Your guide to getting started with project portfolio management

Julia Martins contributor headshotJulia MartinsDecember 14th, 20205 min read
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If you manage a variety of initiatives across teams and departments, you know how hard it can be to gain and share clarity. Project management tools offer a way to organize and execute work for one initiative, but to gain clarity across teams and departments, you need project portfolio management.

What is project portfolio management?

Project portfolio management (PPM) is the centralized management of multiple projects. With project portfolio management, you gain visibility across projects and initiatives in order to connect your team’s daily work to your company’s organizational strategy. From strategy to execution, project portfolio management tools help you track your business priorities and see the big picture.

Download: How to build an organizational strategy

Project portfolio management vs. project management: what’s the difference?

If you’re familiar with project management, you know that it’s a great way to plan, manage, and execute your work. Project management can help your team align on who’s doing what by when and improve team collaboration on a specific initiative. PPM, on the other hand, helps you manage multiple projects and large-scale initiatives.

Both project management and project portfolio management are subsets of work management, which is a systematic approach to coordinating work throughout your organization—from projects and ongoing processes to routine tasks—to drive clarity. You might benefit from project portfolio management if:

  • You need a way to organize and track your team’s multiple projects and priorities.

  • Executive stakeholders need an easy way to visualize progress across various initiatives.

  • You need a clearer way to connect daily work to strategic objectives.

Read: Learn how to do operational planning the right way

Roles & responsibilities in project portfolio management

Just like project management, there are some key PPM roles and responsibilities. With these roles, you can make sure everyone understands not only their own responsibility within the project team, but what every other team members’ responsibilities are as well.

The project portfolio manager

As you might expect, the project portfolio manager is the person creating and managing the project portfolio. As the project portfolio manager, you may not be the project manager for every project within your portfolio—but it’s your job to make sure the projects within your portfolio are up to date and have relevant, recent status updates. Plan to check in frequently with individual project managers in order to develop a cadence for project status reporting.

The executive stakeholders

Executive stakeholders are any team members or company executives who need a high-level view of what’s happening across the portfolio’s initiatives. For example, if you’re managing a team within the marketing department, the CMO or head of marketing might be an executive stakeholder for your portfolio.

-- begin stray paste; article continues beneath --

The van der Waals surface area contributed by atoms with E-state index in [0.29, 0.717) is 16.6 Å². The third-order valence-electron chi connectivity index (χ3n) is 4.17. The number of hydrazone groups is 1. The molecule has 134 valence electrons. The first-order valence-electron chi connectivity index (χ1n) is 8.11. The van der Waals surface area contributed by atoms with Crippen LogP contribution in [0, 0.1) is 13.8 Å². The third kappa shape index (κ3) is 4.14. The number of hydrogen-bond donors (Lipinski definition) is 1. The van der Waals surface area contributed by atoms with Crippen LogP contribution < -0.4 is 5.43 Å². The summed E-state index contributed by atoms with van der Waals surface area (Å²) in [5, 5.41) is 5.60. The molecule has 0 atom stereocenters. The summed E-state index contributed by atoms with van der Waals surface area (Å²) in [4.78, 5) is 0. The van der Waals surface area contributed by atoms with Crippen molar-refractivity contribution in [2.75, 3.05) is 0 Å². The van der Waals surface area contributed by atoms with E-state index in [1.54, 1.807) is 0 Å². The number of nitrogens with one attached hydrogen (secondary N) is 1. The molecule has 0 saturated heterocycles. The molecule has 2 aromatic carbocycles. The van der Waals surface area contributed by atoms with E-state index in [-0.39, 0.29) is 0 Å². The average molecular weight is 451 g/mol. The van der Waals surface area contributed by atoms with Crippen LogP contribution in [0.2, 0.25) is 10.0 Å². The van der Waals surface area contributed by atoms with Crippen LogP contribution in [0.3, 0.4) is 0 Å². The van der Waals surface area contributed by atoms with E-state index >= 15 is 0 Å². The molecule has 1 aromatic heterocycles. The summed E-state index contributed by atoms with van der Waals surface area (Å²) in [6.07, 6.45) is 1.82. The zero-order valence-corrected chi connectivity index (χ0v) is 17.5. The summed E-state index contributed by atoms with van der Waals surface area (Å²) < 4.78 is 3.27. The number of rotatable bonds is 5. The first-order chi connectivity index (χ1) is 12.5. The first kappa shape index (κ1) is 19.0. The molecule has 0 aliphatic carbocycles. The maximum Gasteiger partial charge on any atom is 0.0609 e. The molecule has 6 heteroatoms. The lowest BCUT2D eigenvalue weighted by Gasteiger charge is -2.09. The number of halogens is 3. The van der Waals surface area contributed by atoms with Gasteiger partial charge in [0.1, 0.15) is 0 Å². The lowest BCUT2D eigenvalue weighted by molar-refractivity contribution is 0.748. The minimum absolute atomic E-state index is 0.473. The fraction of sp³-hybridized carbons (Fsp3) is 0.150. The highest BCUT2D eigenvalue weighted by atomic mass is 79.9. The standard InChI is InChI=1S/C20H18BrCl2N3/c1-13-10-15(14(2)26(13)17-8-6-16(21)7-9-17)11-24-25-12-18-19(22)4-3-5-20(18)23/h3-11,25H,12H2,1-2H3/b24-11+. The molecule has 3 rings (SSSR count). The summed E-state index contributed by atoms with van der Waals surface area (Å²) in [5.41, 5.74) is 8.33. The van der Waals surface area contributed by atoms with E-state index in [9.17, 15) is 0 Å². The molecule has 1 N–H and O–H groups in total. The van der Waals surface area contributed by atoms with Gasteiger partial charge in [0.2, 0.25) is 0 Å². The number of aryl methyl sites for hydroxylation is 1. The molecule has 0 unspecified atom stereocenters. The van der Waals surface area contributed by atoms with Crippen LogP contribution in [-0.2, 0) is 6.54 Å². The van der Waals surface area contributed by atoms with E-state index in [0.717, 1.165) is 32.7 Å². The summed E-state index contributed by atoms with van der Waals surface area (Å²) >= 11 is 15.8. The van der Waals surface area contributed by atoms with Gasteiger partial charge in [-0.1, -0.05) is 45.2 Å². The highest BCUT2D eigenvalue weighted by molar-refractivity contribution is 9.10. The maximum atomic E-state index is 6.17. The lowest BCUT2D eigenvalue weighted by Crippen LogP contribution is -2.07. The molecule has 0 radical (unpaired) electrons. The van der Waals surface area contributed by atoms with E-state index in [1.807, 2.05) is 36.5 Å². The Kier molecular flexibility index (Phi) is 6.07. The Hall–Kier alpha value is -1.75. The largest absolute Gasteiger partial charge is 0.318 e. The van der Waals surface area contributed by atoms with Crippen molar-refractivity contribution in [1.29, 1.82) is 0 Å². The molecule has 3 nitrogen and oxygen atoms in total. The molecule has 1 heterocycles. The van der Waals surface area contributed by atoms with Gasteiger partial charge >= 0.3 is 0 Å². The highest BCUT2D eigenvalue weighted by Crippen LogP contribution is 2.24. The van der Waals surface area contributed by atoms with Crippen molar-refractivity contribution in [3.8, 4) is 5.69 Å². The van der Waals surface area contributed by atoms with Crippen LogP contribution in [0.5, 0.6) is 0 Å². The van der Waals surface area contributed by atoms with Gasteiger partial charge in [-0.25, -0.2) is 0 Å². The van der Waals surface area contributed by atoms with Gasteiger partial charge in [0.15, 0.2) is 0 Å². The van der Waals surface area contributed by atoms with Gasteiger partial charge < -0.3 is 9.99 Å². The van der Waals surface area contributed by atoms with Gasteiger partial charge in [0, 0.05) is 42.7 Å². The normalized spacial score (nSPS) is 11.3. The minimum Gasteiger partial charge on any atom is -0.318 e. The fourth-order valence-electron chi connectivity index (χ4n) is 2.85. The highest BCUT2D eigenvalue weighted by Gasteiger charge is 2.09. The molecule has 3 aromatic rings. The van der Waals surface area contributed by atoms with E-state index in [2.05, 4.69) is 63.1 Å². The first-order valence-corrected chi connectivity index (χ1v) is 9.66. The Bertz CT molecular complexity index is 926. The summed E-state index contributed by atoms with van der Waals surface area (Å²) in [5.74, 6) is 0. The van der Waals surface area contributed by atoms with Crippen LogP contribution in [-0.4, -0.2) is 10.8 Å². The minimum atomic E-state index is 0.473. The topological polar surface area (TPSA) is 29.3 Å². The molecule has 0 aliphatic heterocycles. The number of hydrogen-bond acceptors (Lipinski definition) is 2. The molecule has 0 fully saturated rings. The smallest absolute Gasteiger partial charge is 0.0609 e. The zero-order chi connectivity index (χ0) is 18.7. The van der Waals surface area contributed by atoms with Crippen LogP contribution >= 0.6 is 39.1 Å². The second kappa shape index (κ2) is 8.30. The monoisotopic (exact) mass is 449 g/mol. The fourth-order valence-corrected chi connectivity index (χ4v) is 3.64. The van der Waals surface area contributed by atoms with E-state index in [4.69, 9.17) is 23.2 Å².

Read: How to write an executive summary, with examples

The program manager

program manager has a similar role to a project portfolio manager. The main difference between the two roles and management techniques is that a program manager is in charge of interconnected projects, while a project portfolio manager might not be. For example, a program manager might manage multiple projects that are related to a specific product marketing launch, while a project portfolio manager would manage multiple projects within the marketing department, which might not be directly connected.

Read: The ultimate guide to program management

The project manager

Yes, there are still project managers in project portfolio management! Project managers can own individual projects within the larger portfolio. Depending on the size and scope of the portfolio, some projects may also be owned and managed by the project portfolio manager.

The project team members

Everyone who is working on the projects in the portfolio is part of the project team. Your project team may be a cross-functional group of members from various departments within your company, or they could be traditional team members. The main difference between a “project team” and a “team” is that a project team is a group that works together for the duration of a project before disbanding.

The benefits of project portfolio management

Project portfolio management helps you and relevant project stakeholders get a bird’s-eye view across large-scale projects and initiatives. When used correctly, PPM can help you see the big picture and make better strategic decisions. Teams that use project portfolio management tools benefit from:

  • Increased visibility

  • More alignment

  • High-level, holistic planning

  • At-a-glance insight

  • More time for creative and strategic work

  • Real-time project progress

  • Quicker decision making